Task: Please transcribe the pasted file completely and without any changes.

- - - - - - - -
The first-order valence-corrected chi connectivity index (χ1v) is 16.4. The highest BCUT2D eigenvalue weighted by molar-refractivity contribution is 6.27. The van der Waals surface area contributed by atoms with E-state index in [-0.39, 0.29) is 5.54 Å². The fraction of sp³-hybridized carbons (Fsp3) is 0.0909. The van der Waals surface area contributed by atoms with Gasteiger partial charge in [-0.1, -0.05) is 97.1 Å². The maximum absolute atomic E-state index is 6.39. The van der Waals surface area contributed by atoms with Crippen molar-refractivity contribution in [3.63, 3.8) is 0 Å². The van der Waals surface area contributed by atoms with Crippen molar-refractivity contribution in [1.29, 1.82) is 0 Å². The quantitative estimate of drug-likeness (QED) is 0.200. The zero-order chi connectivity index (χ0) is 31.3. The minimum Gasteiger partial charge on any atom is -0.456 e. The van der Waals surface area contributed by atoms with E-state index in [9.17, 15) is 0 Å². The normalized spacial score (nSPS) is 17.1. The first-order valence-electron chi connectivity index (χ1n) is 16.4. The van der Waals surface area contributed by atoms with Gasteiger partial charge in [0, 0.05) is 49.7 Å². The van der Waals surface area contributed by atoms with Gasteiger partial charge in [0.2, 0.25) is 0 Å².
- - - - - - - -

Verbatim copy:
The first-order valence-corrected chi connectivity index (χ1v) is 16.4. The highest BCUT2D eigenvalue weighted by molar-refractivity contribution is 6.27. The van der Waals surface area contributed by atoms with E-state index in [-0.39, 0.29) is 5.54 Å². The fraction of sp³-hybridized carbons (Fsp3) is 0.0909. The van der Waals surface area contributed by atoms with Gasteiger partial charge in [-0.1, -0.05) is 97.1 Å². The maximum absolute atomic E-state index is 6.39. The van der Waals surface area contributed by atoms with Crippen molar-refractivity contribution in [3.63, 3.8) is 0 Å². The van der Waals surface area contributed by atoms with Crippen molar-refractivity contribution in [1.29, 1.82) is 0 Å². The quantitative estimate of drug-likeness (QED) is 0.200. The zero-order chi connectivity index (χ0) is 31.3. The minimum Gasteiger partial charge on any atom is -0.456 e. The van der Waals surface area contributed by atoms with E-state index in [9.17, 15) is 0 Å². The normalized spacial score (nSPS) is 17.1. The first-order valence-electron chi connectivity index (χ1n) is 16.4. The van der Waals surface area contributed by atoms with Gasteiger partial charge in [0, 0.05) is 49.7 Å². The van der Waals surface area contributed by atoms with Gasteiger partial charge in [0.2, 0.25) is 0 Å².